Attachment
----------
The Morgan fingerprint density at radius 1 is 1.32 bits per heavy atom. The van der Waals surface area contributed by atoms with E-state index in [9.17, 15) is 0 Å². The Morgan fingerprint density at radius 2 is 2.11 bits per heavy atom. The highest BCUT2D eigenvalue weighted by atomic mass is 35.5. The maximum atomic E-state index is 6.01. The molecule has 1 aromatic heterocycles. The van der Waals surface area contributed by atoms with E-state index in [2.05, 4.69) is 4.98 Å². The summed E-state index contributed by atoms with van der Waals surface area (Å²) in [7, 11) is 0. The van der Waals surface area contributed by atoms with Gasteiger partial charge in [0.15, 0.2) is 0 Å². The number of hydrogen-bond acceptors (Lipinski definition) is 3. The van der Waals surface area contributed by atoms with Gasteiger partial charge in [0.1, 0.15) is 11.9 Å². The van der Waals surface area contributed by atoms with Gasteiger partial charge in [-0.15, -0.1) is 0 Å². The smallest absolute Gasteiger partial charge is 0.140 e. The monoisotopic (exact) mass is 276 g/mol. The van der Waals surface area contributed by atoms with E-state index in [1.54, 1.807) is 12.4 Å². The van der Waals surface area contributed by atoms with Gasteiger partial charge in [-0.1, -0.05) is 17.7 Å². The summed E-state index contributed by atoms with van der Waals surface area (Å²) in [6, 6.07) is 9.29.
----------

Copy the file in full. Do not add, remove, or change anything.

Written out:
The Morgan fingerprint density at radius 1 is 1.32 bits per heavy atom. The van der Waals surface area contributed by atoms with E-state index in [9.17, 15) is 0 Å². The Morgan fingerprint density at radius 2 is 2.11 bits per heavy atom. The highest BCUT2D eigenvalue weighted by atomic mass is 35.5. The maximum atomic E-state index is 6.01. The molecule has 1 aromatic heterocycles. The van der Waals surface area contributed by atoms with E-state index in [2.05, 4.69) is 4.98 Å². The summed E-state index contributed by atoms with van der Waals surface area (Å²) in [7, 11) is 0. The van der Waals surface area contributed by atoms with Gasteiger partial charge in [0.15, 0.2) is 0 Å². The number of hydrogen-bond acceptors (Lipinski definition) is 3. The van der Waals surface area contributed by atoms with Gasteiger partial charge in [0.1, 0.15) is 11.9 Å². The van der Waals surface area contributed by atoms with Gasteiger partial charge in [-0.15, -0.1) is 0 Å². The smallest absolute Gasteiger partial charge is 0.140 e. The monoisotopic (exact) mass is 276 g/mol. The van der Waals surface area contributed by atoms with E-state index in [1.54, 1.807) is 12.4 Å². The van der Waals surface area contributed by atoms with Gasteiger partial charge in [-0.1, -0.05) is 17.7 Å². The summed E-state index contributed by atoms with van der Waals surface area (Å²) in [6, 6.07) is 9.29.